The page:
Amazon’s transformation, like Tesla’s, is a clue as to why Scottish Mortgage itself has worked so well. Shares have gone from 246p to 907p over the past five years.
Here’s a depressing fact about the fund’s makeup though: Exposure to UK companies is only 1.7%, which largely includes just one unlisted company – Transferwise, a money transfer service. In other words, a well-resourced UK fund manager scouring the world for potential world champions cannot find many candidates in their own backyard.
Dominance of US and Chinese companies might be to be expected given that it’s easier to add scale to a new business in one of the world’s two largest economies. But Scottish Mortgage co-manager James Anderson has always cited another factor: a British company and city culture “greedy in the short term, dumb in the long term” that sells out early and does not seek to multiply the market. growth through investment.
He’s right, and it’s worth remembering that investors are wondering, for the first time in months, whether the surge in tech valuations has gotten too hot. Whatever the weather, the UK’s short- and long-term recovery prospects would be significantly improved if we had local tech giants. Amazon adding 10,000 UK jobs is not the same thing.
Not a good time for automotive and aerospace? Time will tell us
Was Melrose’s hostile takeover of GKN of £ 8bn in 2018 the least timely major UK deal in recent years? Well, the luckiest part of the timing maybe. Two years before a global pandemic, it was a bad time to bet big on auto and aerospace companies. Melrose’s share price has fallen by about half since March.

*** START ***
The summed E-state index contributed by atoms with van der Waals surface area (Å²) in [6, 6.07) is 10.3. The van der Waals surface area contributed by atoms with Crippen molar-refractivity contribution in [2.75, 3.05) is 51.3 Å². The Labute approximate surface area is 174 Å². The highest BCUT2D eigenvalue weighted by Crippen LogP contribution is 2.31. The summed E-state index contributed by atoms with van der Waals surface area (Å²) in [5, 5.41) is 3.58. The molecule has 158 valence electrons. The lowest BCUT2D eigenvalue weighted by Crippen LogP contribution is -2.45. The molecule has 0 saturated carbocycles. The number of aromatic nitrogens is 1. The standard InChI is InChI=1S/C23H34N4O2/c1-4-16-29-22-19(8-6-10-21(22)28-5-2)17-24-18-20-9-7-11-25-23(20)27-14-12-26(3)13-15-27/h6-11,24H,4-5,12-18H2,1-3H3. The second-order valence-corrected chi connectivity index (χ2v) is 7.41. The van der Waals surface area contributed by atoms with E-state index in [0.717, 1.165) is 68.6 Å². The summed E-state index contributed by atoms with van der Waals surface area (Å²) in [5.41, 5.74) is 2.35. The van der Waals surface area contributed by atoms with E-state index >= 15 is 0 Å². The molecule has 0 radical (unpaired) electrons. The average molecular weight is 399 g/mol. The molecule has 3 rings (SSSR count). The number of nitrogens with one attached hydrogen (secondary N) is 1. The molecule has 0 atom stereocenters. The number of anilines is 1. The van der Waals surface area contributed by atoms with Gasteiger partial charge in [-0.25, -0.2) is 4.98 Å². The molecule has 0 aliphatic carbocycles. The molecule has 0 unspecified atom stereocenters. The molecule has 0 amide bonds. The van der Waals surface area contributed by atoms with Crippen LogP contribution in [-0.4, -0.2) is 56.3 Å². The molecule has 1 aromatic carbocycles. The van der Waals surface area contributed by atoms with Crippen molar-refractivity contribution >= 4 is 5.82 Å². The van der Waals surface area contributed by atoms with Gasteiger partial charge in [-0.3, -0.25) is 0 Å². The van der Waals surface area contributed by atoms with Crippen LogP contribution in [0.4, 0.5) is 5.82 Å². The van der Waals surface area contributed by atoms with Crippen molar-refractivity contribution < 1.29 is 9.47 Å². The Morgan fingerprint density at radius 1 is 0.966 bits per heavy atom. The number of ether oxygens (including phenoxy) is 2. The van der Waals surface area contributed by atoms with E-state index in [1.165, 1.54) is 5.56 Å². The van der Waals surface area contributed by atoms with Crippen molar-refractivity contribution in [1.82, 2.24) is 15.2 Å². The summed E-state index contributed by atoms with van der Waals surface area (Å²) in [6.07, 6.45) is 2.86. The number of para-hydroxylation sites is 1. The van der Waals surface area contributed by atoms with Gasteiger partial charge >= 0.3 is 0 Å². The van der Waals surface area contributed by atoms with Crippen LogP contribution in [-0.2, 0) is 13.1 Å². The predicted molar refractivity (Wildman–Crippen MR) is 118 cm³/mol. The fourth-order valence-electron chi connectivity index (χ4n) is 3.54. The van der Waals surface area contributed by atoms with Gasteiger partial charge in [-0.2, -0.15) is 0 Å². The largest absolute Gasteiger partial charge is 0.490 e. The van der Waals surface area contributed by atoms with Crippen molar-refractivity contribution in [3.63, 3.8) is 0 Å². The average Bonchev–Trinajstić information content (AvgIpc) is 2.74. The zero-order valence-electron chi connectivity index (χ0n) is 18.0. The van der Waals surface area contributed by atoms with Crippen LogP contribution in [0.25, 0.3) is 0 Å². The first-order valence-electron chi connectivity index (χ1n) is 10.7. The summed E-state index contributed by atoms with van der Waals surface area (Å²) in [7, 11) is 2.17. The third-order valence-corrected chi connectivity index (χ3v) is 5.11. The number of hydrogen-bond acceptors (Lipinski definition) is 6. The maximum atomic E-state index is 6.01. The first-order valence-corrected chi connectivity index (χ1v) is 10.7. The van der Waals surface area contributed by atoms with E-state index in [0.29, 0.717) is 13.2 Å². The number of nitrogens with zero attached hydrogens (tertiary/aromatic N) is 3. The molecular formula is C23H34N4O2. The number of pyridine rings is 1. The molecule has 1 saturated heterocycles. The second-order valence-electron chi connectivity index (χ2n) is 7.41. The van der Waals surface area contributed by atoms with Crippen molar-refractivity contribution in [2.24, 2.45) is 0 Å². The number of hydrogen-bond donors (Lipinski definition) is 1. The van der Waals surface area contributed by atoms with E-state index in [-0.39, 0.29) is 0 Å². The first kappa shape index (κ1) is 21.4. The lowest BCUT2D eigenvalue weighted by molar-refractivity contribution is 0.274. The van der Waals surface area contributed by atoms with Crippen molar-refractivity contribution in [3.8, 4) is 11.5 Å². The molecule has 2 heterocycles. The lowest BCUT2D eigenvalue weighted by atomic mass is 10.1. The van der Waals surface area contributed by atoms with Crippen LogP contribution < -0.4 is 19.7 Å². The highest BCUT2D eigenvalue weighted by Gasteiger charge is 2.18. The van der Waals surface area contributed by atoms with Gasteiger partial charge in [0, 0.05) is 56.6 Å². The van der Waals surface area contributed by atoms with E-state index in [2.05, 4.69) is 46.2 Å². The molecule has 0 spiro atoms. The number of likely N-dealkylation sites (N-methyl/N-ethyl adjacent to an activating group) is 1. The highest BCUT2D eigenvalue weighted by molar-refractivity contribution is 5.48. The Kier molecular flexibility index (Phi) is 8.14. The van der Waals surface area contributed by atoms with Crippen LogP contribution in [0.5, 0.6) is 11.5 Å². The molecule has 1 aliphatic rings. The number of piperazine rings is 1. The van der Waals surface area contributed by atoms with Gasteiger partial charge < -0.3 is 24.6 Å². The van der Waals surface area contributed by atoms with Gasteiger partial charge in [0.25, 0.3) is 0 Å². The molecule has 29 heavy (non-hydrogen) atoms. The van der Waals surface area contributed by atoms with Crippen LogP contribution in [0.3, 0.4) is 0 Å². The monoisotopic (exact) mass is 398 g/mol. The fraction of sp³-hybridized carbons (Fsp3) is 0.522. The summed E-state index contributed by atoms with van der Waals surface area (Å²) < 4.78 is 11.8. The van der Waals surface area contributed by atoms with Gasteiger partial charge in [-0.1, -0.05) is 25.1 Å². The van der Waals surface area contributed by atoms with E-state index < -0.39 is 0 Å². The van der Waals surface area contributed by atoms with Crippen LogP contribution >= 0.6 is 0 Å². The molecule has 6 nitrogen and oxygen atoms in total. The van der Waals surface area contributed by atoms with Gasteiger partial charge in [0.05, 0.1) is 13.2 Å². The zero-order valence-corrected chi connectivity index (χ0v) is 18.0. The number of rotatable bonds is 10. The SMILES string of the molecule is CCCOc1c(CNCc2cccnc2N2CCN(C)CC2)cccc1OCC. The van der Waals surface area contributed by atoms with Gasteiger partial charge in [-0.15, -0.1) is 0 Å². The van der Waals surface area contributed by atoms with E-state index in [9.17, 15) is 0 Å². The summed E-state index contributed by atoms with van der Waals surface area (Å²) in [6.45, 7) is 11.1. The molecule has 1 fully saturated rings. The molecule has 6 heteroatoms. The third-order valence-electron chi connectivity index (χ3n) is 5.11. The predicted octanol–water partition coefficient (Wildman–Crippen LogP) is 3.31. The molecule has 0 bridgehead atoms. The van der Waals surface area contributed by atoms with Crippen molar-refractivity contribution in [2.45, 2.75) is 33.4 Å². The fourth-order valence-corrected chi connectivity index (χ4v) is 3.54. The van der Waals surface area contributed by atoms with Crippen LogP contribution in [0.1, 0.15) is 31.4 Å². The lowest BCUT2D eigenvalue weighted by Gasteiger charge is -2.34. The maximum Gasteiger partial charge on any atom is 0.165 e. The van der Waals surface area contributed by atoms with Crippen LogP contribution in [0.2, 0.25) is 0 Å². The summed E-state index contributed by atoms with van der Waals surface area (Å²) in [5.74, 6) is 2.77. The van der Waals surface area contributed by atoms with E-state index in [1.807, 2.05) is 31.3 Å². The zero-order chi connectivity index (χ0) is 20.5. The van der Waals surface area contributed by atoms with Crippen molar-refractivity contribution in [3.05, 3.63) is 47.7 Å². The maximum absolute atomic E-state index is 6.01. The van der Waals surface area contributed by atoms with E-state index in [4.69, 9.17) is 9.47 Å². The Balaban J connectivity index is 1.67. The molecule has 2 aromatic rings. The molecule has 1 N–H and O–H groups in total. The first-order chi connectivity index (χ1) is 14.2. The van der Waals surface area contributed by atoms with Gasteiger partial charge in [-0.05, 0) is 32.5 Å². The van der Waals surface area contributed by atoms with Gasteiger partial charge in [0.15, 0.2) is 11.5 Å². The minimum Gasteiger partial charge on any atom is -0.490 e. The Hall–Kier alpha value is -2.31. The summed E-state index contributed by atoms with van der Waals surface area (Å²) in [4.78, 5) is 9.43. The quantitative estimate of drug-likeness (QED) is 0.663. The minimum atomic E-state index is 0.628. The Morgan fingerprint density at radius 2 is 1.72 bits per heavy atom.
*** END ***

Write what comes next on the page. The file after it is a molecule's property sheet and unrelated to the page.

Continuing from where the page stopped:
But, amid the £ 685million pre-tax loss announced Thursday for the first half of 2020, it was possible for shareholders to dream that the GKN adventure could still unfold happily.
The evidence was obviously not the overall profit figure, which was destroyed by asset write-downs and restructuring costs. Nor was it the 27% drop in revenue to £ 4.1 billion, reflecting lower demand from Airbus and Boeing as well as temporary shutdowns of auto parts manufacturing plants.
Rather, Melrose was successful in its effort to prioritize cash over profit during the emergency. It paid off £ 93million of debt during the period, which is impressive. Better, the general manager, Simon Peckham, who inspects operations for signs of permanent damage, does not see much to fear.
The long-term target for aerospace profit margins has been reduced from 12% to 10%, but automobiles remain at the original 10%. “Above all, we have good companies with significant improvement opportunities,” he concluded.
One of those opportunities is greater cost reduction, which is less welcome news for employees (an unspecified number of jobs are at risk), but Peckham clearly isn’t overestimating the optimism. He’s darker than most when he sees no recovery in the aerospace industry in 2021.
The underlying trust has yet to be turned into reality. More travel restrictions would cool the mood. But, in theory, some consolidations should in any case emerge. If the civil aerospace industry stops launching new models, everyone should save on development costs.
Stocks recovered some of their losses from the pandemic, increasing 12.5%. Melrose’s mantra is “buy, improve, sell” and the second part of the exercise will clearly take longer than expected. But hope is alive.